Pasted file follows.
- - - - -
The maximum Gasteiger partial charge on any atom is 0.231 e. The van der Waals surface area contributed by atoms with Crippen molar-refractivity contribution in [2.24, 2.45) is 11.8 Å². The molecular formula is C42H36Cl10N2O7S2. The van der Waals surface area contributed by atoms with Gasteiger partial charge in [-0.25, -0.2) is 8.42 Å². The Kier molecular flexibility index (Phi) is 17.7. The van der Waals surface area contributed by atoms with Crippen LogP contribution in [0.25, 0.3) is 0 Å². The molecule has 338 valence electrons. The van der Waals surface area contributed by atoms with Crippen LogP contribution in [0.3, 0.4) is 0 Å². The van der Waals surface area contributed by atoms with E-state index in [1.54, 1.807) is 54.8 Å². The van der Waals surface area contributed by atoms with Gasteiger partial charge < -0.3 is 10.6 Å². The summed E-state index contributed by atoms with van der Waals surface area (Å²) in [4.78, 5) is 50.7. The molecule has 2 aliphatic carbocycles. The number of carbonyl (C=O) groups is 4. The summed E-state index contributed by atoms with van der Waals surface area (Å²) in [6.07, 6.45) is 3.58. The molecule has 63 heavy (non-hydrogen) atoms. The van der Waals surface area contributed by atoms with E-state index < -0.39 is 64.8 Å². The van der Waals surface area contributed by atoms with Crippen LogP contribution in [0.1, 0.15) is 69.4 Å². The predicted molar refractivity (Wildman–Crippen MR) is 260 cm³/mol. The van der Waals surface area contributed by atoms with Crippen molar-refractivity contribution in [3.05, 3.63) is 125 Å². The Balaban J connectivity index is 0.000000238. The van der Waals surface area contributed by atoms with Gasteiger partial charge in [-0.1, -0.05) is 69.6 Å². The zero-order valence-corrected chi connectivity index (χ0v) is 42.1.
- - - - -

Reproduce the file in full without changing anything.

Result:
The maximum Gasteiger partial charge on any atom is 0.231 e. The van der Waals surface area contributed by atoms with Crippen molar-refractivity contribution in [2.24, 2.45) is 11.8 Å². The molecular formula is C42H36Cl10N2O7S2. The van der Waals surface area contributed by atoms with Gasteiger partial charge in [-0.25, -0.2) is 8.42 Å². The Kier molecular flexibility index (Phi) is 17.7. The van der Waals surface area contributed by atoms with Crippen LogP contribution in [0.25, 0.3) is 0 Å². The molecule has 338 valence electrons. The van der Waals surface area contributed by atoms with Crippen LogP contribution in [0.3, 0.4) is 0 Å². The van der Waals surface area contributed by atoms with E-state index in [1.54, 1.807) is 54.8 Å². The van der Waals surface area contributed by atoms with Gasteiger partial charge < -0.3 is 10.6 Å². The summed E-state index contributed by atoms with van der Waals surface area (Å²) in [4.78, 5) is 50.7. The molecule has 2 aliphatic carbocycles. The number of carbonyl (C=O) groups is 4. The summed E-state index contributed by atoms with van der Waals surface area (Å²) in [6.07, 6.45) is 3.58. The molecule has 63 heavy (non-hydrogen) atoms. The van der Waals surface area contributed by atoms with E-state index < -0.39 is 64.8 Å². The van der Waals surface area contributed by atoms with Crippen LogP contribution in [0.1, 0.15) is 69.4 Å². The predicted molar refractivity (Wildman–Crippen MR) is 260 cm³/mol. The van der Waals surface area contributed by atoms with Crippen molar-refractivity contribution in [3.05, 3.63) is 125 Å². The Balaban J connectivity index is 0.000000238. The van der Waals surface area contributed by atoms with Gasteiger partial charge in [-0.1, -0.05) is 69.6 Å². The zero-order valence-corrected chi connectivity index (χ0v) is 42.1.